from an equal area on the surface of sun.
5. FOCUSIBILITY
Focusing light to a tiny , diffraction limited spot is a
challenge. Due to the incoherence and non point
source, it is difficult to focus the ordinary light to tiny
spot. But as laser emits intense, coherent light that
appears to come from distant point source, it can be
focused to a diffraction limited spot.
MIT MANIPAL
LASERS AND LASER LIGHT
Characteristics of laser light: Laser light is highly
monochromatic. Laser light is highly coherent. Laser
light is highly directional. Laser light can be sharply
focused.
Interaction of radiation with matter
Absorption: Absorption of a photon of frequency f
takes place when the energy difference E
2
E
1
of the
allowed energy states of the atomic system equals the
energy hf of the photon. Then the photon disappears
and the atomic system moves to upper energy state
E
2
(see figure).
Spontaneous Emission: The average lifetime of the
atomic system in the excited state is of the order of
10
8
s. After the lifetime of the atomic system in the
excited state, it comes back to the state of lower
energy on its own by emitting a photon of energy
hf = E
2
E
1
In an ordinary light source, the radiation of light from
different atoms is not coherent. The radiations are
emitted in different directions in random manner. Such
type of emission of radiation is called spontaneous
emission.
Stimulated Emission: When a photon (stimulating
photon) of suitable frequency interacts with an excited
atomic system, it comes down to ground state before
its lifetime. Such an emission of radiation is called
stimulated emission.
In stimulated emission, both the stimulating photon and
the stimulated photon are of same frequency, same
phase and are in same state of polarization, they are
emitted in the same direction. In other words, these
two photons are coherent. Thus amplified radiation is
obtained by stimulated emission.
Spontaneous and Stimulated emission
1. Emission take place
without external
agency.
2. Independent on
incident light intensity
3. Transition take place
b/n two states
4. Ordinary light radiation
is emitted
1. Emission take place
with external agency
namely photon of right
frequency
2. Dependent on incident
light intensity.
3. Transition take place
b/n three states
4. Laser radiation is
emitted
Population inversion: Boltzmann statistics gives the
population of atoms in various energy states at temp T.
k = Boltzmann constant. n(E
1
) = density of atoms with
energy E
1
, n(E
2
) = density of atoms with energy E
2
.
n(E
2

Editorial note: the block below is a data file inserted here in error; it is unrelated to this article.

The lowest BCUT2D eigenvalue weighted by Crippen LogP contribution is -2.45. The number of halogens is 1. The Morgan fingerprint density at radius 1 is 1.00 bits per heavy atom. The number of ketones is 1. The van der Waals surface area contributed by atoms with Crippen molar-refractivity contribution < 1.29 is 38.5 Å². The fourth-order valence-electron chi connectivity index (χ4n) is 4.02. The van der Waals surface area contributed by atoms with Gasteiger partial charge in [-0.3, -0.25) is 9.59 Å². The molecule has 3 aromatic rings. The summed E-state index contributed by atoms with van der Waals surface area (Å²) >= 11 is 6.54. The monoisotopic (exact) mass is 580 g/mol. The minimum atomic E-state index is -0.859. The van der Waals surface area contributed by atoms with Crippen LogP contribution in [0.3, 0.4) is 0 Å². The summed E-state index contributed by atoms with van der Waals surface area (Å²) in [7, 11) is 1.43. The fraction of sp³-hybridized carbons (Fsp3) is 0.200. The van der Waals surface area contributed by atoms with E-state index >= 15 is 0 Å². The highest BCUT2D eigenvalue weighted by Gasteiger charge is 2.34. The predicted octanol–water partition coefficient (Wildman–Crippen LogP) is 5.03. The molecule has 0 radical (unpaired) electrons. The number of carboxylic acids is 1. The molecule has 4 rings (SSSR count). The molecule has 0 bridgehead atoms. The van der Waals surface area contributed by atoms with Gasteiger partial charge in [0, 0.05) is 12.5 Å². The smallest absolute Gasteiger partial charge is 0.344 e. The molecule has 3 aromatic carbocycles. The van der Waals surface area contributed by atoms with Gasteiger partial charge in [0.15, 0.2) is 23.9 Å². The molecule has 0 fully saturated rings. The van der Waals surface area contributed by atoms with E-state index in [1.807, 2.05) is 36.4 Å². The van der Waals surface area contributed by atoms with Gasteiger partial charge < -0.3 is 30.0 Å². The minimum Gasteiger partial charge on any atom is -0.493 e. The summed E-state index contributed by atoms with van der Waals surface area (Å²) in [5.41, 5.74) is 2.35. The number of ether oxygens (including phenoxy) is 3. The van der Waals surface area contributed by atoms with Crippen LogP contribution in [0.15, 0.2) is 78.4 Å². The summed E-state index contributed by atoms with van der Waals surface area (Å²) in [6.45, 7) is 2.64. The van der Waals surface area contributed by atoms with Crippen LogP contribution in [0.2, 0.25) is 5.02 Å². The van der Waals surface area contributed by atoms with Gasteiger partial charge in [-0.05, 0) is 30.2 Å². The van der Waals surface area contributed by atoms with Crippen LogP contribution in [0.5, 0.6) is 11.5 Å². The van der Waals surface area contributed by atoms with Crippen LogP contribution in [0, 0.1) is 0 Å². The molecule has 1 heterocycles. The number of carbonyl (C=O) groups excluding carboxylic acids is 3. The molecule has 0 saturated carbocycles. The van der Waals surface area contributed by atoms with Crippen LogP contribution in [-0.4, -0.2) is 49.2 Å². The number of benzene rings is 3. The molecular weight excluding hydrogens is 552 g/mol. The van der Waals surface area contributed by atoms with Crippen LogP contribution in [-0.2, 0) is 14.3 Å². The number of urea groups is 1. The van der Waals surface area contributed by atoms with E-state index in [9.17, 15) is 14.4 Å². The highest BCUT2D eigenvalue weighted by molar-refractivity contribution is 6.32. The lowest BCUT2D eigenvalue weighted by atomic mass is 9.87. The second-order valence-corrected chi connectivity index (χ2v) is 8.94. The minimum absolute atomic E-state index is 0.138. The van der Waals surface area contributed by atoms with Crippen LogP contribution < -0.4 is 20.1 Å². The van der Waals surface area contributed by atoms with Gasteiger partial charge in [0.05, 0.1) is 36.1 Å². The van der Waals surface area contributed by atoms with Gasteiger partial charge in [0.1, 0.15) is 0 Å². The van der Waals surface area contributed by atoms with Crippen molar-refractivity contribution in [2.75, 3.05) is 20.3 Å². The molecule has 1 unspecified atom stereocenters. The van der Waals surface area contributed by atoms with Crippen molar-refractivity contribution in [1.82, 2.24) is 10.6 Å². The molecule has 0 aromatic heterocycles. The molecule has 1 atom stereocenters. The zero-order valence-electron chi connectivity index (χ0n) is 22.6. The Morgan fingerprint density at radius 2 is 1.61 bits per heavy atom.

) < n(E
1
) if E
2
> E
1
(Figure a).
This is the normal condition in which the population of the
atoms in upper energy state is less than that in lower
energy state.
For the stimulated emission rate to exceed the absorption
rate, it is necessary to have higher population of upper
energy state than that of lower energy state. This condition
is called population inversion [n(E
2
) > n(E
1
)] (Figure b).
This is a non equilibrium condition and is facilitated by the
presence of metastable states.
( )
( )


.

\

=
T k
E E
E n
E n
1 2
1
2
exp
Metastable state: A metastable state is an excited
energy state of an atomic system from which
spontaneous transitions to lower states is forbidden
(not allowed by quantum mechanical selection rules).
The average life time of the atomic system in the
metastable state is of the order of 10
3
s which is
much longer than that in an ordinary excited state.
Stimulated transitions from the metastable state
are allowed. An excited atomic system goes to
metastable state (usually a lower energy state) due
to transfer of its extra energy by collision with
another atomic system.
Thus, it is possible to have population inversion
of atomic systems in a metastable state relative to a
lower energy state.
Principle of a Laser: The main parts of a laser are
lasing medium, resonant cavity and pumping system.
In a laser the medium chosen to amplify light is
called lasing medium (active medium). This medium
has atomic systems (active centers), with special system
of energy levels suitable for laser action (see figure).
This medium may be a gas, or a liquid, or a crystal
or a semiconductor. The atomic systems in this medium
may have energy levels including a ground state (E
1
),
an excited state (E
3
) and a metastable state (E
2
).
The atoms in the state E
3
may come down to state E
1
by
spontaneous emission or they
may come down to metastable
state (E
2
) by collision.
The atoms in the state
E
2
come down to state E
1
by
stimulated emission.
For eg., in Ruby laser the lasing medium is a ruby rod.
Ruby is Al
2
O
3
doped with Cr
2
O
3
. Cr
3+
ions are the active
centres, which have approximately similar energy level
structure shown above.
The resonant cavity is a pair of parallel mirrors
to reflect the radiation back into the lasing medium.
Pumping is a process of exciting more number of
atoms in the ground state to higher energy states,
which is required for attaining the population inversion.
In Ruby laser the
pumping is done by
xenon flash lamp.
These radiations may be
reflected due to mirror action of
the end faces (see figure).
When population inversion takes
place at E
2
, a stray photon of
right energy stimulates chain
reaction, accumulates more
photons, all coherent.
The reflecting ends turn the
coherent beam back into active
region so that the regenerative
process continues and part of
the light beam comes out from
the partial mirror as a laser
pulse. The output is an intense
beam of coherent light.
The ruby laser gives red light.
11
6
HeNe Laser has a
glass discharge tube
filled with He (80%)
and Ne (20%) at low pressure.
Hegas is the pumping medium
and Negas is the
lasing medium. The
simplified energy level
diagram (see figure) shows 4
levels: E
o
, E
1
, E
2
and E
3
.
Electrons and ions in the
electrical gas discharge occasionally
collide with Heatoms, raising
them to level E
3
(a
metastable state).
HeNe Laser
11
8
MIT MANIPAL
During collisions
between He and
Ne atoms, the
excitation energy (E
3
=20.61eV) of Heatom is transferred to
Neatom (level E
2
=20.66eV). Thus, population inversion occurs
between levels E
2
and E
1
. This population inversion between
E
2
and E
1
is maintained because:
(1) the metastability of level E